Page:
Quiz: Reading Comprehension

Dear Readers,
                        Today’s article is related to CBI and some ammendments related to it. This can be important as per SBI, IBPS, SSC and other related examinations.


Directions
(Q.1-10): Read the following passage carefully and answer the questions given
below. Certain words/phrases have been printed in bold to help you locate them.

        Union
Finance Minister Arun Jaitley struck the right note recently while speaking at
the 16th D.P. Kohli memorial lecture organised by the Central Bureau of
Investigation (CBI) on April 27 in New Delhi. D.P. Kohli was the founder
director of the CBI who held office from April 1, 1963 to May 31, 1968. The CBI
traces its origin to the Special Police Establishment (SPE) which was set up in
1941 by the Government of India. It became the Delhi Special Police Establishment
and acquired its popular current name, the Central Bureau of Investigation
through a Home Ministry resolution dated April 4, 1963. Kohli is rightly
remembered as being a determined crusader against corruption. One may not agree
with all that Mr. Jaitley said at the lecture especially with regard to how an
investigator somehow wants to make out a case against an accused, although the
evidence marshalled by him did not justify it. He had said: “He [the
investigator] follows the golden rule that if he gives a report that the
accused is prima facie not guilty, then questions are going to be raised about
him. Therefore, his golden rule is he must somehow make the case and it is the
accused’s good luck that he gets a fair trial,” adding that this process has
hindered the whole process of economic decision making. Mr. Jaitley further
added that under such circumstances, decision-making becomes a game of passing
the parcel. “Departments of purchase, defence and disinvestment have all
suffered,” he said.
        However,
his views on the need to revisit several provisions of the Prevention of
Corruption Act (PC Act), 1988, cannot be ignored. His description of the fear
psychosis that grips the bureaucracy is no exaggeration. It is real, I
have heard about this and had this conveyed to me strongly by many friends in
the civil service. I agree that apprehension by civil servants of the
consequences of taking a decision in a matter of public importance — especially
one that involves huge expense to the public exchequer — has been a roadblock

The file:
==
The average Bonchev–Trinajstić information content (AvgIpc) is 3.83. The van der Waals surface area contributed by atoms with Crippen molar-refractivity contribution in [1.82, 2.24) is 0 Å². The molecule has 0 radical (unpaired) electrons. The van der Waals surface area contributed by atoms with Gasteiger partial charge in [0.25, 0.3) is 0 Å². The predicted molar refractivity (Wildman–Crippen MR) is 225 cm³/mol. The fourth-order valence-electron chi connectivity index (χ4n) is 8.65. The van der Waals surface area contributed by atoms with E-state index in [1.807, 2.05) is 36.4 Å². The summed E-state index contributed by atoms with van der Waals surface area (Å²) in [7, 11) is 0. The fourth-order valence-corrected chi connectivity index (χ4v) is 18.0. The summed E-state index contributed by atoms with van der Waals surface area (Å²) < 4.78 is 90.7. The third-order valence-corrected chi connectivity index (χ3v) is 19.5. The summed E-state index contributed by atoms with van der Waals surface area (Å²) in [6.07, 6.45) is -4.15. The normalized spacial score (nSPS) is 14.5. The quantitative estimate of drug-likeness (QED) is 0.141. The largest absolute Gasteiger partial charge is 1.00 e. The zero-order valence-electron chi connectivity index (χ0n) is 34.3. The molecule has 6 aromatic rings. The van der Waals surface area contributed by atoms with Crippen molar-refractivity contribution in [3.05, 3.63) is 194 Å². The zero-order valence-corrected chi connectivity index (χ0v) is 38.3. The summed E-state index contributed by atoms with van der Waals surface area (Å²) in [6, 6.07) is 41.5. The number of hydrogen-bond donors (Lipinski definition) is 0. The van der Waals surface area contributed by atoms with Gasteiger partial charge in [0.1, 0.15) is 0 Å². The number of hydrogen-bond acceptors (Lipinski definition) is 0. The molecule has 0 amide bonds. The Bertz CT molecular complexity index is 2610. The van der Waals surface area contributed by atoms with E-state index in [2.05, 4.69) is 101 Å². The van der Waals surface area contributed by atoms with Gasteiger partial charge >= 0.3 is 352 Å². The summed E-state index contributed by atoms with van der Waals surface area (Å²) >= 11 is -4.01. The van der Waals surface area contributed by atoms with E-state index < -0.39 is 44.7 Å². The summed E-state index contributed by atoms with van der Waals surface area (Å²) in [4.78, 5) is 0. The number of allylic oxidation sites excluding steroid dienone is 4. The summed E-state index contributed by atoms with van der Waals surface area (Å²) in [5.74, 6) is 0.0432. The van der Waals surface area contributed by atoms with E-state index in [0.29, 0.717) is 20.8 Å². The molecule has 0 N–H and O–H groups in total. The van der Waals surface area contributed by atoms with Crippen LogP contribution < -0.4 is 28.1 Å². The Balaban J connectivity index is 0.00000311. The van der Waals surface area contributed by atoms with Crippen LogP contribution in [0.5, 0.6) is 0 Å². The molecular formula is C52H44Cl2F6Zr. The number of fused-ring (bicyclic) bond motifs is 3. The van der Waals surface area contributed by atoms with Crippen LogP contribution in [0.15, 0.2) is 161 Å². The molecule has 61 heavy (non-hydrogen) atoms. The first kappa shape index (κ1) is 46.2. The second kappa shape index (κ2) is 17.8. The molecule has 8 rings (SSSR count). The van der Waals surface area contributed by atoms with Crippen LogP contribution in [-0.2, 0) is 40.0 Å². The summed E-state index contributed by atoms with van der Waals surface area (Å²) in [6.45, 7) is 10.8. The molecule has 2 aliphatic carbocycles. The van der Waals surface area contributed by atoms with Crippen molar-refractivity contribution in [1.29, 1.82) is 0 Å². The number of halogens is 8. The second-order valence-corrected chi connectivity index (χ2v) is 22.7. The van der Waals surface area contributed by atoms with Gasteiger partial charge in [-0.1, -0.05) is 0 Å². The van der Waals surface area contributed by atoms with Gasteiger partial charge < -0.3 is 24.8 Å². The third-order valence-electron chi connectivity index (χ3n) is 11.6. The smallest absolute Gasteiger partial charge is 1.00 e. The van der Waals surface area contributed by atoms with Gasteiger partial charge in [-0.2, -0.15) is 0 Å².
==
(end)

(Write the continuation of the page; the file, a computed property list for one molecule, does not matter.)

to proactive and positive administration. I highlight this especially at a time
when the entire nation wants governments, both Central and State, to work fast
and effectively. Ironically, fear is the hallmark of those more honest among
civil servants than the ones who are venal and bereft of values. In this
context, it should be remembered that there are instances where an honest civil
servant makes a rank bad decision, not because of a lack of intelligence or
inarticulation, but because of timidity and an inability to turn down unscrupulous,
off-the-record directions from a political master. In cases like these, the
official concerned has to be punished within government and not in courts, that
too for lack of courage rather than of integrity. Unfortunately the law, as it
exists, does not make a distinction between the reasonably honest yet
pusillanimous government official and the dishonest one. It places both on a
par. This is the crux of the matter with regard to a lack of integrity in the
civil services.
        I
was struck by the distinction Mr. Jaitley drew between the pre- and post-1991
situation in government and its impact on anti-corruption investigations. In
the second time frame, the civil servant at the higher levels had to take
momentous decisions to fast track liberalisation and quicken the processes of a
failing economy. Conventional and routine thinking had to be shed and bold
courses of actions adopted to meet the dire needs of the country. Mr.
Jaitley was on target when he said that the PC Act was totally unsuited for
such a situation facing a nation that was trying to march ahead on the economic
front. He said, “… the Act pre-dated 1991, when the economic reform process
began. It was perceived in a regulatory framework when we were still more
regulated. That Act has today to evolve. And the basis of the evolution is that
when economic activity is being enlarged in the country, in any economic
activity and decision-making there would always be new areas to charter out and
quick decisions to be taken.”
        Unfortunately,
necessary changes to the law were not put in place and this failure to reform
anti-corruption law had its impact on the pace of public administration and
staff morale. Even now, the proposed amendments to the Act are excruciatingly
slow in coming, although approved by the United Progressive Alliance (UPA)